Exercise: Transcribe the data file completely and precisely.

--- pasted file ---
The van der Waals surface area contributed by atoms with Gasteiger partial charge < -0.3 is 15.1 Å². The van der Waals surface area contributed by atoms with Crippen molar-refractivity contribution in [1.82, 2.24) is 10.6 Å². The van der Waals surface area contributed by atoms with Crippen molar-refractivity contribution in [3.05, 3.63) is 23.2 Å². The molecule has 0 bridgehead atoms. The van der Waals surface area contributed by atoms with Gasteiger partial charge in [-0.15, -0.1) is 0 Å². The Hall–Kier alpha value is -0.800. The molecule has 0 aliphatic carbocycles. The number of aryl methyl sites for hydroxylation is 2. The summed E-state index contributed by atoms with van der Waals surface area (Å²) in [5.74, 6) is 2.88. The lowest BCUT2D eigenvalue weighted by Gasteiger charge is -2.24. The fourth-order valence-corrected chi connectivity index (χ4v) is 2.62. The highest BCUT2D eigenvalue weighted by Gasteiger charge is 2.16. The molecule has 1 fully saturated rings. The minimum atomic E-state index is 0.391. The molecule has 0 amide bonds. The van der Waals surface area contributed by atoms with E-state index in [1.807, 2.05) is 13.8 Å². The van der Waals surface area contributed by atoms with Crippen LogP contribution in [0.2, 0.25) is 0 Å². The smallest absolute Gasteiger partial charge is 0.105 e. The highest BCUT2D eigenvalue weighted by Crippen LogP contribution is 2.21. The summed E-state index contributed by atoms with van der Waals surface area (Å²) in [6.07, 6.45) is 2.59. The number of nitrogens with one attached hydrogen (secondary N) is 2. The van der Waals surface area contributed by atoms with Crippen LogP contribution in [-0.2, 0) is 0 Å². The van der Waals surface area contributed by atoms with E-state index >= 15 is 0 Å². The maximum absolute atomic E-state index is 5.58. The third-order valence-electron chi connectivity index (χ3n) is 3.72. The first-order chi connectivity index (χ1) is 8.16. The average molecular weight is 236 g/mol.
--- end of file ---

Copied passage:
The van der Waals surface area contributed by atoms with Gasteiger partial charge < -0.3 is 15.1 Å². The van der Waals surface area contributed by atoms with Crippen molar-refractivity contribution in [1.82, 2.24) is 10.6 Å². The van der Waals surface area contributed by atoms with Crippen molar-refractivity contribution in [3.05, 3.63) is 23.2 Å². The molecule has 0 bridgehead atoms. The van der Waals surface area contributed by atoms with Gasteiger partial charge in [-0.15, -0.1) is 0 Å². The Hall–Kier alpha value is -0.800. The molecule has 0 aliphatic carbocycles. The number of aryl methyl sites for hydroxylation is 2. The summed E-state index contributed by atoms with van der Waals surface area (Å²) in [5.74, 6) is 2.88. The lowest BCUT2D eigenvalue weighted by Gasteiger charge is -2.24. The fourth-order valence-corrected chi connectivity index (χ4v) is 2.62. The highest BCUT2D eigenvalue weighted by Gasteiger charge is 2.16. The molecule has 1 fully saturated rings. The minimum atomic E-state index is 0.391. The molecule has 0 amide bonds. The van der Waals surface area contributed by atoms with E-state index in [1.807, 2.05) is 13.8 Å². The van der Waals surface area contributed by atoms with Crippen LogP contribution in [0.2, 0.25) is 0 Å². The smallest absolute Gasteiger partial charge is 0.105 e. The highest BCUT2D eigenvalue weighted by Crippen LogP contribution is 2.21. The summed E-state index contributed by atoms with van der Waals surface area (Å²) in [6.07, 6.45) is 2.59. The number of nitrogens with one attached hydrogen (secondary N) is 2. The van der Waals surface area contributed by atoms with Crippen LogP contribution in [-0.2, 0) is 0 Å². The van der Waals surface area contributed by atoms with E-state index >= 15 is 0 Å². The maximum absolute atomic E-state index is 5.58. The third-order valence-electron chi connectivity index (χ3n) is 3.72. The first-order chi connectivity index (χ1) is 8.16. The average molecular weight is 236 g/mol.